How low-key do athletes like Durant want to be?

 

Reports are saying Kevin Durant’s Olympic experience was “therapeutic” for him. They go on to say the move to Golden State will be good, because he can blend in with other high profile talents and just play basketball.

Deseret News photo Scott Winterton

Deseret News photo
Scott Winterton

I actually know what he mean. I have talked to former Jazz players who stayed in Utah after retirement and said it can be trying to remain – especially when it’s a smaller market. One former player told me he couldn’t buy gas without someone commenting, or put groceries in a shopping cart without people snooping.

I believe that’s partly why players like Jeff Hornacek and John Stockton originally left Utah. If you’re a celebrity in Utah, you’re always under a microscope. If you’re in L.A., it’s a bit easier to blend in. Famous people sightings aren’t a rarity in bigger cities.

In Stockton’s case, he went back to his hometown of Spokane, where he’s largely viewed as just “John,” who grew up there.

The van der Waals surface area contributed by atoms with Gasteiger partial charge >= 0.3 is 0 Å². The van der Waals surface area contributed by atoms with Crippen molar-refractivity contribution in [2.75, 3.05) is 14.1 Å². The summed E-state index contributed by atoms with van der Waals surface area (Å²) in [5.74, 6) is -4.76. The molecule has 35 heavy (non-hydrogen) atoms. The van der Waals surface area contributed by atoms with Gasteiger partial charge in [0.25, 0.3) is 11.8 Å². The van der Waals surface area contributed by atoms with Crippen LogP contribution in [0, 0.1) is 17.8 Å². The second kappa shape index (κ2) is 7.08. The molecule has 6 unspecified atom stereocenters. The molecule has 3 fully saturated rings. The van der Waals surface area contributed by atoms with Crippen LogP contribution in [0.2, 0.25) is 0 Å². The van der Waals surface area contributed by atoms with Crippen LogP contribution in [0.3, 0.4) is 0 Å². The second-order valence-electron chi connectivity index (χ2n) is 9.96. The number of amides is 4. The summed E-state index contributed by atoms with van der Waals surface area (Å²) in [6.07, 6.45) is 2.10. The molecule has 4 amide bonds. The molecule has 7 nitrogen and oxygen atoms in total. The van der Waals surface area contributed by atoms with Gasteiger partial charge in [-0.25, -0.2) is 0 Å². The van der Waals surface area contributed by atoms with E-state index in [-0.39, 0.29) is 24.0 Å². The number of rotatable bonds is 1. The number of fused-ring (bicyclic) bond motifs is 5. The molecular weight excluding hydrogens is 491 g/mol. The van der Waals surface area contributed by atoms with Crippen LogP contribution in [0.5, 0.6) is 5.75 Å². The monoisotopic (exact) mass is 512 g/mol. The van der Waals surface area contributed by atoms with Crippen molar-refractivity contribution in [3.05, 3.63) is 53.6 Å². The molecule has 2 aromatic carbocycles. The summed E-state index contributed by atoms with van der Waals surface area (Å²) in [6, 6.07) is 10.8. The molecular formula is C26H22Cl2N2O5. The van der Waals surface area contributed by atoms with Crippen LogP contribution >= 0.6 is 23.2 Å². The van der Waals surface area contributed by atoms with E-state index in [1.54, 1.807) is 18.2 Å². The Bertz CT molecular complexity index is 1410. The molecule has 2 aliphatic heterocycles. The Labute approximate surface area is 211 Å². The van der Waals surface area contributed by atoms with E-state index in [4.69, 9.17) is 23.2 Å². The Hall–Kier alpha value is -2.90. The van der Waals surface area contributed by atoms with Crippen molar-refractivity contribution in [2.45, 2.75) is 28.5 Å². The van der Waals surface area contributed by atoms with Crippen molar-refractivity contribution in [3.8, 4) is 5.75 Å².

Deseret News photo

Deseret News photo

Durant was getting at is that in the Bay Area, it’s not all on him. People might focus on the 49ers, A’s or Giants instead of the Warriors. Or they might focus on Klay Thompson or Stephen Curry.

In my experience, I’ve come to understand there really are famous athletes who would rather just be athletes. And to be treated normally. That’s hard to do in this era.

On the other hand, I doubt they want to go back to the old days when athletes weren’t so special. Harmon Killebrew once told me he worked in a shoe store during the off-season.

That’s a little more “average” than I think most of today’s athletes would like to get.

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